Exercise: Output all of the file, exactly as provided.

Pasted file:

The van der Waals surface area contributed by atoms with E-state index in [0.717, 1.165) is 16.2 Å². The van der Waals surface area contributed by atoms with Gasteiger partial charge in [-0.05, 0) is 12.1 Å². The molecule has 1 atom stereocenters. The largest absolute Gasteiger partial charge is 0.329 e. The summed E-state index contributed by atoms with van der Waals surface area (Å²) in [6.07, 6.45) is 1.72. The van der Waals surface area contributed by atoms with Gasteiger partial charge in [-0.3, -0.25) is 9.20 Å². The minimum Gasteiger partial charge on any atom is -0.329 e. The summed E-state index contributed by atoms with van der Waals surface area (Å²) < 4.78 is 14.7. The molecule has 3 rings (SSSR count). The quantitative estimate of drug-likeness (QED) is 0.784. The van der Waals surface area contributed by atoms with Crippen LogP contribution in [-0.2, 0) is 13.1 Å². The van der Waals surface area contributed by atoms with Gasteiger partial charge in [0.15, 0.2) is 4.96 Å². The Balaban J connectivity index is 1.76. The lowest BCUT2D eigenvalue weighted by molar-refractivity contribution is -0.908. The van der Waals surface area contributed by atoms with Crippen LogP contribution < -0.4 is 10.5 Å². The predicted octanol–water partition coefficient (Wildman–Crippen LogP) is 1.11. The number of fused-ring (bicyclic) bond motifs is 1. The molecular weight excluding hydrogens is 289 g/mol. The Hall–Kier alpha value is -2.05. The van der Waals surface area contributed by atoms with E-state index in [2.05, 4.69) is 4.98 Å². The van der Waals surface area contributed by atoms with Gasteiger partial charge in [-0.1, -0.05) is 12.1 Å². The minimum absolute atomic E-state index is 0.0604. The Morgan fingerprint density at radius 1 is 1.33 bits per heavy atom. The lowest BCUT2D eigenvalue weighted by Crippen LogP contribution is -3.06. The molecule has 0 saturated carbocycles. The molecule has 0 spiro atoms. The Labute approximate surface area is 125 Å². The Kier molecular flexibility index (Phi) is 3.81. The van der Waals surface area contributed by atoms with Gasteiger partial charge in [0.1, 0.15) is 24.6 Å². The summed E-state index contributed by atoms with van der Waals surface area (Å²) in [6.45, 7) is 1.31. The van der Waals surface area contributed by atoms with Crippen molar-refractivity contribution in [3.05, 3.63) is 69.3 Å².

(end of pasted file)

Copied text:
The van der Waals surface area contributed by atoms with E-state index in [0.717, 1.165) is 16.2 Å². The van der Waals surface area contributed by atoms with Gasteiger partial charge in [-0.05, 0) is 12.1 Å². The molecule has 1 atom stereocenters. The largest absolute Gasteiger partial charge is 0.329 e. The summed E-state index contributed by atoms with van der Waals surface area (Å²) in [6.07, 6.45) is 1.72. The van der Waals surface area contributed by atoms with Gasteiger partial charge in [-0.3, -0.25) is 9.20 Å². The minimum Gasteiger partial charge on any atom is -0.329 e. The summed E-state index contributed by atoms with van der Waals surface area (Å²) < 4.78 is 14.7. The molecule has 3 rings (SSSR count). The quantitative estimate of drug-likeness (QED) is 0.784. The van der Waals surface area contributed by atoms with Crippen LogP contribution in [-0.2, 0) is 13.1 Å². The van der Waals surface area contributed by atoms with Gasteiger partial charge in [0.15, 0.2) is 4.96 Å². The Balaban J connectivity index is 1.76. The lowest BCUT2D eigenvalue weighted by molar-refractivity contribution is -0.908. The van der Waals surface area contributed by atoms with Crippen LogP contribution < -0.4 is 10.5 Å². The predicted octanol–water partition coefficient (Wildman–Crippen LogP) is 1.11. The number of fused-ring (bicyclic) bond motifs is 1. The molecular weight excluding hydrogens is 289 g/mol. The Hall–Kier alpha value is -2.05. The van der Waals surface area contributed by atoms with E-state index in [2.05, 4.69) is 4.98 Å². The van der Waals surface area contributed by atoms with Gasteiger partial charge in [-0.1, -0.05) is 12.1 Å². The minimum absolute atomic E-state index is 0.0604. The Morgan fingerprint density at radius 1 is 1.33 bits per heavy atom. The lowest BCUT2D eigenvalue weighted by Crippen LogP contribution is -3.06. The molecule has 0 saturated carbocycles. The molecule has 0 spiro atoms. The Labute approximate surface area is 125 Å². The Kier molecular flexibility index (Phi) is 3.81. The van der Waals surface area contributed by atoms with Gasteiger partial charge in [0.1, 0.15) is 24.6 Å². The summed E-state index contributed by atoms with van der Waals surface area (Å²) in [6.45, 7) is 1.31. The van der Waals surface area contributed by atoms with Crippen molar-refractivity contribution in [3.05, 3.63) is 69.3 Å².